• Hiltunen, Pamela; Jantti, Helena; Silfvast, Tom; Kuisma, Markku; Kurola, Jouni; FINNRESUSCI Prehosp Study Grp (2016)
    Background: Though airway management methods during out-of-hospital cardiac arrest (OHCA) remain controversial, no studies on the topic from Finland have examined adherence to OHCA recommendations in real life. In response, the aim of this study was to document the interventions, success rates, and adverse events in airway management processes in OHCA, as well as to analyse survival at hospital discharge and at follow-up a year later. Methods: During a 6-month study period in 2010, data regarding all patients with OHCA and attempted resuscitation in southern and eastern Finland were prospectively collected. Emergency medical services (EMS) documented the airway techniques used and all adverse events related to the process. Study endpoints included the frequency of different techniques used, their success rates, methods used to verify the correct placement of the endotracheal tube, overall adverse events, and survival at hospital discharge and at follow-up a year later. Results: A total of 614 patients were included in the study. The incidence of EMS-attempted resuscitation was determined to be 51/100,000 inhabitants per year. The final airway technique was endotracheal intubation (ETI) in 413 patients (67.3 %) and supraglottic airway device (SAD) in 188 patients (30.2 %). The overall success rate of ETI was 92.5 %, whereas that of SAD was 85.0 %. Adverse events were reported in 167 of the patients (27.2 %). Having a prehospital EMS physician on the scene (p Conclusions: This study showed acceptable ETI and SAD success rates among Finnish patients with OHCA. Adverse events related to airway management were observed in more than 25 % of patients, and overall survival was 17.8 % at hospital discharge and 14.0 % after 1 year.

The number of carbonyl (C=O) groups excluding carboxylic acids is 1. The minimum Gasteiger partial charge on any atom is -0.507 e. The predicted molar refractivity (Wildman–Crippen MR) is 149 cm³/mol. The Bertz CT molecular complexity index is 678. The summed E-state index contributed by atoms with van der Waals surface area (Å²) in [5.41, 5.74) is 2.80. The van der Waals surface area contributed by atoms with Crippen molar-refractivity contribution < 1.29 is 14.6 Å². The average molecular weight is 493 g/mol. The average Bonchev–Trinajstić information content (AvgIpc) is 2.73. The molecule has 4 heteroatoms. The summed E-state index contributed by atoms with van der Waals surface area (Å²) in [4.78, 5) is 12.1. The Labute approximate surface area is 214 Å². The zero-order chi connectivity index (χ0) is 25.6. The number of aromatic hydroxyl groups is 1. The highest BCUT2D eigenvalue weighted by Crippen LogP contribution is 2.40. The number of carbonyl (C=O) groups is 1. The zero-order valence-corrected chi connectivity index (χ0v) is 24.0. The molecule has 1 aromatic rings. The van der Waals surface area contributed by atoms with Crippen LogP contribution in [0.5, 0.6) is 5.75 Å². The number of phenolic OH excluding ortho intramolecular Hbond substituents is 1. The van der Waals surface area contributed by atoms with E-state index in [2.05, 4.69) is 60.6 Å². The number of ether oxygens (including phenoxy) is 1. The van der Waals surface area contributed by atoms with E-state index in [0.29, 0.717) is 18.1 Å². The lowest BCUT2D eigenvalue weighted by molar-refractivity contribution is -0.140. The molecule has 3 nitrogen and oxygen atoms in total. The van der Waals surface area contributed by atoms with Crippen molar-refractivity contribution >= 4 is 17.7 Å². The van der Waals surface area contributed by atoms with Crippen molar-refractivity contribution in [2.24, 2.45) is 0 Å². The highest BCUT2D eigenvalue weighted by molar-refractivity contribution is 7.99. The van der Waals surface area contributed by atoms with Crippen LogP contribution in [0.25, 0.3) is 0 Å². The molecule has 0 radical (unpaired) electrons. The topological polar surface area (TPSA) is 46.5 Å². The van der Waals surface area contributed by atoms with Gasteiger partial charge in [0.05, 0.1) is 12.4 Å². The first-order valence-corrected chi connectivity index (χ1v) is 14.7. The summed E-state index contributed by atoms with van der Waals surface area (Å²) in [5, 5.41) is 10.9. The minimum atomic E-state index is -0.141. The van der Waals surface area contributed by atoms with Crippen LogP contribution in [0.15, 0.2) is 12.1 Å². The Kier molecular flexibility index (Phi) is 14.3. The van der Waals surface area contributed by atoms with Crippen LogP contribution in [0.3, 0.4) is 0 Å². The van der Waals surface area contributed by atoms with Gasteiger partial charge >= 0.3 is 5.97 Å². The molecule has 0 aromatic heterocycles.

• Kurola, Jouni; Paakkonen, Heikki; Kettunen, Tapio; Laakso, Juha-Pekka; Gorski, Jouko; Silfvast, Tom (2011)
  • Frajkova, Zofia; Tedla, Miroslav; Tedlova, Eva; Suchankova, Magda; Geneid, Ahmed (2020)
    The COVID-19 is a global pandemic. Its rapid dissemination and serious course require a novel approach to healthcare practices. Severe disease progression is often associated with the development of the Acute Respiratory Distress Syndrome and may require some form of respiratory support, including endotracheal intubation, mechanical ventilation, and enteral nutrition through a nasogastric tube. These conditions increase the risk of dysphagia, aspiration, and aspiration pneumonia. The data on the incidence and risks of dysphagia associated with COVID-19 are not yet available. However, it is assumed that these patients are at high risk, because of respiratory symptoms and reduced lung function. These findings may exacerbate swallowing deficits. The aim of this review is to summarize available information on possible mechanisms of postintubation dysphagia in COVID-19 patients. Recommendations regarding the diagnosis and management of postintubation dysphagia in COVID-19 patients are described in this contemporary review.